In the stand-up world, to be a cerebral comic in America is to invite anonymity. In his short life, Bill Hicks extended that invitation and, more or less, it was accepted. His was hardly a household name. Instead, he settled for the tag of "a comedian's comedian" which, much like a writer's writer, translates thus: lots of respect but not much fame and even less money. More practically, it means appearing on the Letterman show one night in front of millions, and, the next, playing a dingy club in Possum Grove before 25 people double-dipped in apathy and Bud Light. Such was his career.
To chronicle it, American: The Bill Hicks Story takes a straight chronological approach, starting at birth and moving through to his death from pancreatic cancer, in the early nineties, at the very tender age of 32. For many comedians, their childhood years are a dark cliché - Lenny Bruce toddling around the strip clubs, Richard Pryor raised in a whorehouse. Not Hicks. He grew up in the relatively affluent suburbs of Houston, the youngest boy in a Southern Baptist family, and found his calling with precocious ease.
In his mid-teens, still in high school, he would sneak out the bedroom window and venture downtown to break them up at the local comedy club. Using video footage from that period, intermittent animated sequences, plus the recollections of friends and family, co-directors Matt Harlock and Paul Thomas convince us beyond a doubt that, at 15, Hicks was a real prodigy, a natural comic talent with a surprisingly mature voice. In lieu of college, he opted for graduate work in the L.A. clubs, then returned to Houston to become the biggest fish in a small pond. With Jay Leno's endorsement, national television beckoned on occasion. But so did a heavy flirtation with drugs and booze, lasting long enough to jeopardize his ambitions. On stage, as the footage shows, he was an angry drunk, with his humour turned all black and bitter.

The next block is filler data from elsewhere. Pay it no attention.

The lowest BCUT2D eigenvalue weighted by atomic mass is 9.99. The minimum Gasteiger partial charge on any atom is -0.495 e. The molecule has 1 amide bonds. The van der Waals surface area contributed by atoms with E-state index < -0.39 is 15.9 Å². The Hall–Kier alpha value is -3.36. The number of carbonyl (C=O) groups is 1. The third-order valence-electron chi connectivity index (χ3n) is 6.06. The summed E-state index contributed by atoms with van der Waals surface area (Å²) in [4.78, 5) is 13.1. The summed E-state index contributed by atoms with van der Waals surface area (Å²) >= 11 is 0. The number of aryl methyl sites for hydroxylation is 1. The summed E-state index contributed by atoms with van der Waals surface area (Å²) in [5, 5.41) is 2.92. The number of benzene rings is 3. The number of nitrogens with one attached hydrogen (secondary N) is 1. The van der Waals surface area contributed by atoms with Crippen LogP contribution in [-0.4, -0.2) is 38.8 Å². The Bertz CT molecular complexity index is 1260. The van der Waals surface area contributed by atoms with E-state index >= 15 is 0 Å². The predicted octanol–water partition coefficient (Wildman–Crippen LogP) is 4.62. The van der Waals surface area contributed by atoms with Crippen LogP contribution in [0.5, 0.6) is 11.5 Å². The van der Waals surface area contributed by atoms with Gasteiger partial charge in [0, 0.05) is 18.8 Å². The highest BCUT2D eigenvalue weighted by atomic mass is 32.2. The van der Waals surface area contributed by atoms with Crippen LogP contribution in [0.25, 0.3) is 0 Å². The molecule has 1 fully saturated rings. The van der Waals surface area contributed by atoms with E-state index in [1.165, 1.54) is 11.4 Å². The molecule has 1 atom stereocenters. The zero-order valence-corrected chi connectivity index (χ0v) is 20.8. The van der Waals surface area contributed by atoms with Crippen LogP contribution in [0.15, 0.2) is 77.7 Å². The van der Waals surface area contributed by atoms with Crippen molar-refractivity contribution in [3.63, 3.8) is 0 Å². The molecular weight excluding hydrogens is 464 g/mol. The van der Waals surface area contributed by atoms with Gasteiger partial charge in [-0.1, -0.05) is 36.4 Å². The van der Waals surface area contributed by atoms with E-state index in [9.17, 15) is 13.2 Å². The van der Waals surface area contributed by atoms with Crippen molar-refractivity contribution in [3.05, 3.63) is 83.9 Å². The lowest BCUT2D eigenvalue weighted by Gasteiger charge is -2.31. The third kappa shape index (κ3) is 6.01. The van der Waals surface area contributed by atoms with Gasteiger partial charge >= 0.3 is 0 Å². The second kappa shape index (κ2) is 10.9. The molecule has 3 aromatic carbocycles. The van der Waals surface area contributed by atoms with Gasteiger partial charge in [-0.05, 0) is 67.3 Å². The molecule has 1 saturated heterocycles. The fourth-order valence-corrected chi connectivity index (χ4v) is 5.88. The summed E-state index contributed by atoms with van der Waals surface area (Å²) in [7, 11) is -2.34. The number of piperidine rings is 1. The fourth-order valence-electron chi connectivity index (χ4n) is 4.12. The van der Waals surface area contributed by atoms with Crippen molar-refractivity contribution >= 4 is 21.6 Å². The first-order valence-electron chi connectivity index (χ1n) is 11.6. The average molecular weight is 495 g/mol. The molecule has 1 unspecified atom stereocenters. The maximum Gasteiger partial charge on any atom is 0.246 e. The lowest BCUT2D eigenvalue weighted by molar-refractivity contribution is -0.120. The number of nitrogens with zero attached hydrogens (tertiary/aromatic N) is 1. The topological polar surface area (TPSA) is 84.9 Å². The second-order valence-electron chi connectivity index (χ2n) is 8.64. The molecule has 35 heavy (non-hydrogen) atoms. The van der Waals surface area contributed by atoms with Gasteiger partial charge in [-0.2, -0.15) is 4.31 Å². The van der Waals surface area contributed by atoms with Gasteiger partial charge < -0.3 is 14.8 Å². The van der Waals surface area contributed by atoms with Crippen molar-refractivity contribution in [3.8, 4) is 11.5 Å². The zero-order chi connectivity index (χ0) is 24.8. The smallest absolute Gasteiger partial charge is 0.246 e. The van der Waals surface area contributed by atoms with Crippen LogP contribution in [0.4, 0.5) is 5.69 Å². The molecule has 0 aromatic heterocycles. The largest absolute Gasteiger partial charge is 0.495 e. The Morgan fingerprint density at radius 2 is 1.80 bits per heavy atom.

Sobriety not only saved him from self-destruction but launched an already good mind into cerebral orbit. Yet his speed posed a problem: "Bill was moving faster than his audience." At least, the American audience. Up here in Canada, at Montreal's Just for Laughs festival, the crowds loved him, and over in Britain, where his popularity was box-office gold, he could take his act out of the clubs and into packed theatres.
Excerpts from that act show him to possess a wonderfully agile wit that was intellectually curious, politically liberal and especially fond of skewering Yankee hypocrisy (the object of his attacks had expanded from father to fatherland). For example, it could move with lightning quickness from a legal definition of pornography - "No artistic merit, causes sexual thoughts" - to this assessment of porn at its most ubiquitous: "Hmm, no artistic merit, causes sexual thoughts - sounds like every beer commercial on television." Indeed the "United States of Advertising" was a favourite target, which he took on with a delicious mix of satiric delicacy and brute force - a sniper's bullet one moment, a cannon blast the next.
But television, and the ad men who run it, got their revenge. Around the time of his cancer diagnosis, Hicks made a final appearance on the Letterman show. The taping went well but it never got to air - "They cut it", the entire stint, without telling him why. And then he died. Only recently, in 2009, Letterman played the segment and issued an apology. So, 15 years after his death, Bill Hicks enjoyed a brief national resurrection, perhaps even long enough for the audience to finally catch up with him - such is fate, and the hope, of a comedian's comedian.
American: The Bill Hicks Story
- Directed by Matt Harlock and Paul Thomas
- Classification: NA